Verification tools will help fight the spreading of fake news in Kenya. This was the consensus in a discussion held Tuesday at the United States Embassy that saw top digital media editors share tips on how to spot fake news.
The discussion was held as part of the year-long media literacy campaign launched by US Ambassador Robert Godec.
Ambassador Godec had during the launch said fake news has to be dealt with by every stakeholder.
"Fake news is undermining confidence in news media in Kenya, and a free and strong media is necessary for a strong democracy. Stopping the spread of fake news is everyone's responsibility, with a collaborative effort between the media and the public," said Ambassador Godec.
During the Tuesday discussion, Nation Media Digital Managing Editor Churchill Otieno said competition to break news is natural but verification has to be done.
"It is a slippery ground because for the longest time the nature of news has been that the source is the newsrooms until we woke up one day to find other sources. Naturally you have to compete, but since journalism is defined by ethics and guidelines, in the end, ethics must win," he said.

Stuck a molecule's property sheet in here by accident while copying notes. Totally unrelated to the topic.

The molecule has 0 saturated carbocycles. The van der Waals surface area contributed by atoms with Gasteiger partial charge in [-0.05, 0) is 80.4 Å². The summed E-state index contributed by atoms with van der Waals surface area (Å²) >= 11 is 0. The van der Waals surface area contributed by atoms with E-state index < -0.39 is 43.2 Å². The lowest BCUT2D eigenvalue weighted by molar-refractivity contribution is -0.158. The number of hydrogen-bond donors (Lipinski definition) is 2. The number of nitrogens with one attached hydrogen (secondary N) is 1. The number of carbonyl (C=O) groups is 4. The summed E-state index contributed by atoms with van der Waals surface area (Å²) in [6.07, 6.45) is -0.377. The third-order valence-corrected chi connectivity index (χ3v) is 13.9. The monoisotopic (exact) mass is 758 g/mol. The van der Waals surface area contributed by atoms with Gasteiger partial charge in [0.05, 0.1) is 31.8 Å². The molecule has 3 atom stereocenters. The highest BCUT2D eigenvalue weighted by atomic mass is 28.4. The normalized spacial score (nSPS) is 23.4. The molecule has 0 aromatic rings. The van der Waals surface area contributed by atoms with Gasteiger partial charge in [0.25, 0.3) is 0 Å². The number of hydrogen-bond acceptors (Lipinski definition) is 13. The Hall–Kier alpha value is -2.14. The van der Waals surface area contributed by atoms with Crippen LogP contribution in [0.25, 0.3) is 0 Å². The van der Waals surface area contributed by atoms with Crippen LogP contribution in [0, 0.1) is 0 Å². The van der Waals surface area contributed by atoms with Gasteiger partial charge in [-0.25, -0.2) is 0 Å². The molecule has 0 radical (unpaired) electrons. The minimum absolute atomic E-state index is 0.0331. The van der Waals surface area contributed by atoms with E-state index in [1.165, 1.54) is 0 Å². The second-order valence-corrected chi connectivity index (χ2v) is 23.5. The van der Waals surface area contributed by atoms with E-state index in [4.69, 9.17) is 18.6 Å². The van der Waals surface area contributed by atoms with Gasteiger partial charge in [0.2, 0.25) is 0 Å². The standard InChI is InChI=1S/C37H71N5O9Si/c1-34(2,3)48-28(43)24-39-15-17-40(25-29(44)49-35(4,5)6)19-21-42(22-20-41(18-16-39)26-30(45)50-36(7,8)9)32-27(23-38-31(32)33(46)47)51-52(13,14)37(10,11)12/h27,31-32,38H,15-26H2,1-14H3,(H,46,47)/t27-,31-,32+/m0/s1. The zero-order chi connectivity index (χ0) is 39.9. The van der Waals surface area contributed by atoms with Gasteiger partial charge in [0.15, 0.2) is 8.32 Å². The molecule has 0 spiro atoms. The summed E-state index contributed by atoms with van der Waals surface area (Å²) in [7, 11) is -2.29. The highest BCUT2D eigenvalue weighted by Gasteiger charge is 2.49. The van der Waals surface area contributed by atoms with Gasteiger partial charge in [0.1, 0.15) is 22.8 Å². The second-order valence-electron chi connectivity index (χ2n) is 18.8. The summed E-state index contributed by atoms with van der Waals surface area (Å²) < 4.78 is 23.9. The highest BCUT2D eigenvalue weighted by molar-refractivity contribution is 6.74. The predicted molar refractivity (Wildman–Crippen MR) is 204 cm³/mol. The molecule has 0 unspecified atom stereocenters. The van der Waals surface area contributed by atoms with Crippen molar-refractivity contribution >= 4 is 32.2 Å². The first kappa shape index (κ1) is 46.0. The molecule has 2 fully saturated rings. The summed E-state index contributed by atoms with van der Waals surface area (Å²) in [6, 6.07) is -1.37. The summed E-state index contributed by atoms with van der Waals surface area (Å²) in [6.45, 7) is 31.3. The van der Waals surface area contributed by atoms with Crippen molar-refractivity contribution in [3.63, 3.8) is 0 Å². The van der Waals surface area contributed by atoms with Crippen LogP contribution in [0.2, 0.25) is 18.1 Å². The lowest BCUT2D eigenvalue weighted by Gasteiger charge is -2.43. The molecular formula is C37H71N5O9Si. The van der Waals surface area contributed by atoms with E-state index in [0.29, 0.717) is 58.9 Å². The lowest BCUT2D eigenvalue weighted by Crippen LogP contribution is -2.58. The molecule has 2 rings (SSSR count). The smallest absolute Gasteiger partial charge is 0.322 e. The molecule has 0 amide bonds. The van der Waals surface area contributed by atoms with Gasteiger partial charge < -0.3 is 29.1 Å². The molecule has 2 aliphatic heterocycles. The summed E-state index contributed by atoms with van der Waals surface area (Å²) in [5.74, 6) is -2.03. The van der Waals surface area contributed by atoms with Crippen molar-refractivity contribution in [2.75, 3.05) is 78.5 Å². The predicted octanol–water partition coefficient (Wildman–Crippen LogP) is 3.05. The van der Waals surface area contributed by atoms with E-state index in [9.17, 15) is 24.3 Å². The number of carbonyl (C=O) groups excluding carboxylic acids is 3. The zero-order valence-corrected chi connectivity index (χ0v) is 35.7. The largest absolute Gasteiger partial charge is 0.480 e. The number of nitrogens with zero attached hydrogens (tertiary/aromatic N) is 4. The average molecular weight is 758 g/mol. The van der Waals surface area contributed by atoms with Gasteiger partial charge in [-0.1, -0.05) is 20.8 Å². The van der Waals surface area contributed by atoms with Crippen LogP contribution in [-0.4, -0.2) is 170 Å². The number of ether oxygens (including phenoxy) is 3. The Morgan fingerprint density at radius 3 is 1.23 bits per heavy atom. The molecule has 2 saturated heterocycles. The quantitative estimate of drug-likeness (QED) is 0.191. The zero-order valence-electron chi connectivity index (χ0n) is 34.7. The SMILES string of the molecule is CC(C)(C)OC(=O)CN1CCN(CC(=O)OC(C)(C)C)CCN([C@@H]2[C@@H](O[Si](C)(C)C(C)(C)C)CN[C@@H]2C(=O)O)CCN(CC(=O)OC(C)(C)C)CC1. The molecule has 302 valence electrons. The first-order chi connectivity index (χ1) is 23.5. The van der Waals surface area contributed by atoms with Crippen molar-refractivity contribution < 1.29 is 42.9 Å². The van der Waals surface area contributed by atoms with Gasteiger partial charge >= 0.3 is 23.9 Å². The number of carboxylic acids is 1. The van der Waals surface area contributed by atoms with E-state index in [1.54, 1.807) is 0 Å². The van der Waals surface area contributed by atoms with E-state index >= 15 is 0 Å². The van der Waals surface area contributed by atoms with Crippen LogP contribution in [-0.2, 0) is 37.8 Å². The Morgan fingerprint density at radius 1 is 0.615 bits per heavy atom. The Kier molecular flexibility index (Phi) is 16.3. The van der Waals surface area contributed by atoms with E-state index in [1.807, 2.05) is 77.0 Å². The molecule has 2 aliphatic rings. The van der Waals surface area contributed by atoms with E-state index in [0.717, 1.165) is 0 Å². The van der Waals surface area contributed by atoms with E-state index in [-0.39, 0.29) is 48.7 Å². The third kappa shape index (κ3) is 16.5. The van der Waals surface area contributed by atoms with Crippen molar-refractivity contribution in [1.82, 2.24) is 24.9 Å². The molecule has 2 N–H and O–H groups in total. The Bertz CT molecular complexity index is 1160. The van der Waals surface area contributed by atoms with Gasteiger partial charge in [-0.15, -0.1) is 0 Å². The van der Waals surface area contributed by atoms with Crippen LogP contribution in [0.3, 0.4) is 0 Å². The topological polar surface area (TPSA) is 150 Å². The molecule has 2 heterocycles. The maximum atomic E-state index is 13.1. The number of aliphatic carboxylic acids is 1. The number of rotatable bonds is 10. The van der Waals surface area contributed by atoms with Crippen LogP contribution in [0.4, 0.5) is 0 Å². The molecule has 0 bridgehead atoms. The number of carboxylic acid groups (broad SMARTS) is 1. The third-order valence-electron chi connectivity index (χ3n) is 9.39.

Students present at the discussion sought to find out ways that they could use to verify news and information online.
"The tools that can help include image reverse search, verifying the URL if it is the real one used by the source, checking with multiple sources also helps and of course common sense," Standard Digital Editor Carole Kimutai said.
"Use of fact checking tools like Africa Check - in our case in the newsrooms - has helped verify information," Royal Media Service's Robin Njogu added.
The embassy will this year sponsor a campaign of online activities to stop the spread of fake news.
This will include an email series, an online quiz, blog posts, online chats, public outreach, educational videos, and online pledges.